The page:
Pros and cons of going direct to retailers
There’s no middle man to split the pie with, so you get to keep all of the profits.
Work with independent retailers
Going direct can work well with independent or niche retailers. There’s a decent chance you’ll get in front of the decision maker, for a start, and they have more time to listen to ideas than their counterparts at larger retailers.
More control over the relationship
You’re responsible for establishing a positive relationship with the retailer. You’ll be more aware of what’s happening with your products in each store and will have more influence over how your consumer packaged goods are handled.
Hard to get your foot in the door
Large retailers have so many moving parts and their management is so busy that it’s difficult to even get a meeting with them to pitch your products. Not to mention, they’re constantly being approached by businesses just like yours who also want to get their products onto their shelves.
Retailers would rather deal with distributors and brokers
Think about it from a retailer’s perspective? Why deal with hundreds, thousands, or maybe even tens of thousands of CPG producers, when you can simply deal with a handful of distributors? In fact, it’s not even feasible for large retailers to deal with individual producers – so many of them just don’t.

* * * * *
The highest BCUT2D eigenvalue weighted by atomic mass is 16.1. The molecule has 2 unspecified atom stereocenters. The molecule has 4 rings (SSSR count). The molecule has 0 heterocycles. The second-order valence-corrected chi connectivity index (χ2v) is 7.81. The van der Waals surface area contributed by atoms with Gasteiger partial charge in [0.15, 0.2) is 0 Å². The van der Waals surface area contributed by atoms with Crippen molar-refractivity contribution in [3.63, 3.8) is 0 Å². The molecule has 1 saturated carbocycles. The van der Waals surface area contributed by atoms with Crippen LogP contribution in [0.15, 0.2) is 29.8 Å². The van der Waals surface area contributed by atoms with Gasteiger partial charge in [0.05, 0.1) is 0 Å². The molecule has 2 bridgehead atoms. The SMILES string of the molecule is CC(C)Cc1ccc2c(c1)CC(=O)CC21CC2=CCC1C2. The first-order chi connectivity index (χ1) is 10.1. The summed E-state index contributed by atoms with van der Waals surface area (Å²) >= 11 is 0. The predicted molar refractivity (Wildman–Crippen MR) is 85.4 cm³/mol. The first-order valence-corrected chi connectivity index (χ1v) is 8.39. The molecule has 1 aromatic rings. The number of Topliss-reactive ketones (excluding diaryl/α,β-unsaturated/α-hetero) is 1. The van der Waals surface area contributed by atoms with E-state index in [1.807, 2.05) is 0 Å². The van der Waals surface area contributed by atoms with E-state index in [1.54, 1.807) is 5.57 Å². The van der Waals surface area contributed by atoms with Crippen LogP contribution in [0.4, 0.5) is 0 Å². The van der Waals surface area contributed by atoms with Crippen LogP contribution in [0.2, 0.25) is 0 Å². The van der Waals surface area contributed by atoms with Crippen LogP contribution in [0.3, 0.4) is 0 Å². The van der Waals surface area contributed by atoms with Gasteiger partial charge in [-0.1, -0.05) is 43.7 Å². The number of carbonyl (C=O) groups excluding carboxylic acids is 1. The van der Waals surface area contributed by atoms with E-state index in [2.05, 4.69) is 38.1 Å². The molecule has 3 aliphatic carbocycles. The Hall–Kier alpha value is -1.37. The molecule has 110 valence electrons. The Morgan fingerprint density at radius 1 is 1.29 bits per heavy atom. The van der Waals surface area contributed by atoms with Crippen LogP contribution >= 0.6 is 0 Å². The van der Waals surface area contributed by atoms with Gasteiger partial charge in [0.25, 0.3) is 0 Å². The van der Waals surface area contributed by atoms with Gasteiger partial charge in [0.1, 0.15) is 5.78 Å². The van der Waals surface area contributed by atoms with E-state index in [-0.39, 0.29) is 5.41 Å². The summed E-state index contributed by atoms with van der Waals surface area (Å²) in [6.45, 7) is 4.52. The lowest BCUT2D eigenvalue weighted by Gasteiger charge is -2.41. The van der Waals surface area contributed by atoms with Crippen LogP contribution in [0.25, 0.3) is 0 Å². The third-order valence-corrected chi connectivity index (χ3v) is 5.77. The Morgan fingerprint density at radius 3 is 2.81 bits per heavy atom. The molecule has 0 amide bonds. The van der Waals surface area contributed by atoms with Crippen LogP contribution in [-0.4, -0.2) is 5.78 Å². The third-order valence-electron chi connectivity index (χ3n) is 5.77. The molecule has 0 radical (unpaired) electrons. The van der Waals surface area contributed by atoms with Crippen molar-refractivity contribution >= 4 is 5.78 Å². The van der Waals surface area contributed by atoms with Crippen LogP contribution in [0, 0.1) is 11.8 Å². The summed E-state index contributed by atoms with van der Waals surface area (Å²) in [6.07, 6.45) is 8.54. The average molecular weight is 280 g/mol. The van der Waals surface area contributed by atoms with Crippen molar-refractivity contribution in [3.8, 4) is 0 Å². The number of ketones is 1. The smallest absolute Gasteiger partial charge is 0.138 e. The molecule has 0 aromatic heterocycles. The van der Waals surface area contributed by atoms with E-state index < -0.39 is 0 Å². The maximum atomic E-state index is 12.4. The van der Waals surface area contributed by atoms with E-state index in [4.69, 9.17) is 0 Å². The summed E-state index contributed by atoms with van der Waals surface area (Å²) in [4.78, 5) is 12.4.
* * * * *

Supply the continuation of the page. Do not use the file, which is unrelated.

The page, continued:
You have to do everything yourself
From forming and maintaining the relationships with retailers to sales and customer service, the buck stops with you for everything. This can range from overwhelming to, well, impossible for small CPG producers.
Gaining appointments with retailers, attending pitch meetings, managing inventory, shipping products, traveling to stores, maintaining relationships – all of that takes time and resources. And this is on top of, you know, actually making the product.
The drop cost for small retailers
The drop cost of servicing small retailers such as time, fuel, and wages may eat up a good portion of your profits. Especially if they order your product in small quantities. Simply put, unless independent retailers put in a decent order, they just might not be worthwhile.
Buffalo Market is the leading distributor of food and beverages that improve people’s wellbeing and preserve the health of the planet.
We have the industry contacts, knowledge, and experience to get your CPGs in front of the right customers.
If you’d like to have a conversation about how we can take your brand to new heights, get in touch here.